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Talking Pictures: Times of Trouble

Unemployment, wars, terrorism, natural disasters -- times are hard, there's no question. But times have been harder. We've been through worse and bounced back. If nothing else, I hope this week's Talking Pictures helps, in some small way, to put our own problems in perspective.


Courtesy Angelica Paez

One of my jobs
20 miles from home
I'd go anywhere that I could make a living
Do you know of anything back there

Little beggar begging for pennies, showing he has none
Bermuda


Just smilin through -- though it's grim here -- J

It doesn't get much grimmer than this:

Moved to Detroit
where Doris Jean + Elenore Ruth were born.
both died - Doris Jean at 11 mo. spinal meningitis
Elenore Ruth at 4 mo. malnutrition
No $ for food


Rock wall near Rose Bowl, Pasadena Cal.
where Dorothy found a Baby Girl on Jan. 24 1961.

Re: the above, you can picture my surprise when I found this one -- especially given that I found it at the monthly Rose Bowl Swap Meet, not a quarter mile from where this photo was taken.

Even though the chronology doesn't work, it's easy to imagine that baby growing up to be this little girl, the sickly and pathetically adorable Elaine, who carried her cat around in a basket.

you can see Cecilia can't smile to good with stitches in her lip


Broken Back Brigade
Station Hospital, Benning, Ga
1-2-3-1945
One Bad Jump.

Courtesy Angelica Paez.

After auto accident

I hope Mr. Whiskers pulled through:

Also courtesy Angelica, perhaps the second-craziest picture I have ever seen:

This being the first:

American Fork Canyon, Utah. Taken by C.B. Arentson, July 27, 1918. 504 head of sheep killed by lightning on July 22. Owned by Smith Bros.

And just when you think things can't get any worse:

If they can bounce back from all that, surely we can.

And finally, the coping strategy of a woman who's seen more trouble than any of us.

Check out more Talking Pictures:
Hide This Please
The Dead
Love and Marriage
Life During Wartime

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David Nadlinger
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science
This Photo of a Single Atom Won a Science Photography Top Prize
David Nadlinger
David Nadlinger

While you've been busy finding just the right Instagram filter for your cat, a University of Oxford graduate student has been occupied with visualizing a single atom and capturing it in a still frame. And the remarkable feat recently earned an Engineering and Physical Sciences Research Council photography award. Why? It was taken with a conventional camera, and the atom can be seen with the naked eye.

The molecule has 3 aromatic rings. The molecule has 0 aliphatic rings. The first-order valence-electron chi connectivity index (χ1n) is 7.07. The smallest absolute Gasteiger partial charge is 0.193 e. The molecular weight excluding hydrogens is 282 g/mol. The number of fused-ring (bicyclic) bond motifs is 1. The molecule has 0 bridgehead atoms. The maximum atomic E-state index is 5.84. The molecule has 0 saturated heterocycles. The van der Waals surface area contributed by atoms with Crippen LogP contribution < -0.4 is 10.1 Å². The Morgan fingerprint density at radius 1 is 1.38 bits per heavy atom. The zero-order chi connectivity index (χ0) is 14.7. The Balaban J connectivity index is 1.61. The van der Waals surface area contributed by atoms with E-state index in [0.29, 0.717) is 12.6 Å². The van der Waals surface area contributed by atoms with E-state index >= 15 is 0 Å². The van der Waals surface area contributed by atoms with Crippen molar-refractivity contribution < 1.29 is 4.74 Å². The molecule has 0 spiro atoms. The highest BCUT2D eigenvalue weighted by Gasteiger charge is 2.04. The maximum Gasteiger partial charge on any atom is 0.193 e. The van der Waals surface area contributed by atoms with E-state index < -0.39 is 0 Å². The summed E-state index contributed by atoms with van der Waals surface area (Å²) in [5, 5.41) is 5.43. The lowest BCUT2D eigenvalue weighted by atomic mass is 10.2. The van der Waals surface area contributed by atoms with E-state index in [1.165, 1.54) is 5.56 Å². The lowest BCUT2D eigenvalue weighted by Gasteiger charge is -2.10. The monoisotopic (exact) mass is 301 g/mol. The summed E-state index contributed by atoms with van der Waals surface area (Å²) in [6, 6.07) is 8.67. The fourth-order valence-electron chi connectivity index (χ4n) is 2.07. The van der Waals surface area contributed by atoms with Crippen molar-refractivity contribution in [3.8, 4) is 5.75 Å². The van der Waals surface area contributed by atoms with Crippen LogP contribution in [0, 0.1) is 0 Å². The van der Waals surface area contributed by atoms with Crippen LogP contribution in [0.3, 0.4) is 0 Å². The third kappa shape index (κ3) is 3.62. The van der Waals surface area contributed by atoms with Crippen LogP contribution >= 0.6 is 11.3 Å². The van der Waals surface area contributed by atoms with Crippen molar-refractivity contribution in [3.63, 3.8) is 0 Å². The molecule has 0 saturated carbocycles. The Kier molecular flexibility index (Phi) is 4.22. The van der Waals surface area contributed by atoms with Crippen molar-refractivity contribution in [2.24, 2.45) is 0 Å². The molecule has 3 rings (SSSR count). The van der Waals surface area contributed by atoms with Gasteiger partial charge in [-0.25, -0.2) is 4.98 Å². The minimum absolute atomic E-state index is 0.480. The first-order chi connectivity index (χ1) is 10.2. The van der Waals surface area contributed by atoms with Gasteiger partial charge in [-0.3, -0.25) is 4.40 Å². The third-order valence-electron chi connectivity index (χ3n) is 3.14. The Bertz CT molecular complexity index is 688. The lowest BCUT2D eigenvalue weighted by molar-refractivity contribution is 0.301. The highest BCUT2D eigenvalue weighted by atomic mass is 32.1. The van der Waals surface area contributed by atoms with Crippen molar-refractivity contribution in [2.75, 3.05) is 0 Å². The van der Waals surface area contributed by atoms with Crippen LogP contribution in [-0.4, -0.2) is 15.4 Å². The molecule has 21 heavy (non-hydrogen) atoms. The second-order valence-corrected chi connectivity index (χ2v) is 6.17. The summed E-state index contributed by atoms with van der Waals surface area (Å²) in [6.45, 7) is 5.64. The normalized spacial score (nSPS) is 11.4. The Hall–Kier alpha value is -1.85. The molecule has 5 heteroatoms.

Take a look:

A close-up of a single atom in an ion trap
David Nadlinger

That tiny dot in between the two parallel metal electrodes is a strontium atom suspended by electric fields in an ion trap. It’s visible because the photographer, Ph.D. candidate David Nadlinger, projected blue violet light into a vacuum chamber. The atom absorbed and reflected the light, allowing Nadlinger to snap a photo in the split instant the atom was viewable. The space between the two points is just 0.08 of an inch.

Nadlinger dubbed the image "Single Atom in an Ion Trap" and took the Council’s top award. In a statement, he expressed enthusiasm that other people are now able to see what his work in quantum computing looks like.

[h/t Newsweek]

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iStock
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Animals
London Photographer Captures the Dogs of the World in Their Own Habitats
iStock
iStock

When snapping pictures, some travel photographers prefer to focus on people walking the streets. Highlighting the local residents can help ground a place in reality, but humans aren’t the only subjects worth capturing. For his project "Dogs, Dogs, Dogs", London-based photographer Alan Schaller documents the canines that he finds in all corners of the globe.

According to My Modern Met, Schaller started out photographing people he met on his travels. The high-contrast, black-and-white look of his work has earned him widespread recognition. For his latest project, he has chosen to showcase dogs in the same style.

Schaller described dogs to My Modern Met as “consistently friendly, unpredictable, and amusing” compared to humans. When he sees a dog he wants to photograph, he will first ask the owner's permission, then bend down to the pet’s level to gain its trust. He has photographed dogs in Norway, England, India, Thailand, Turkey, and plenty of places in between, and the personalities of the dogs he captures are just as diverse as their homes. You can check out his photography below and follow Schaller on Instagram to see more of his work.

[h/t My Modern Met]

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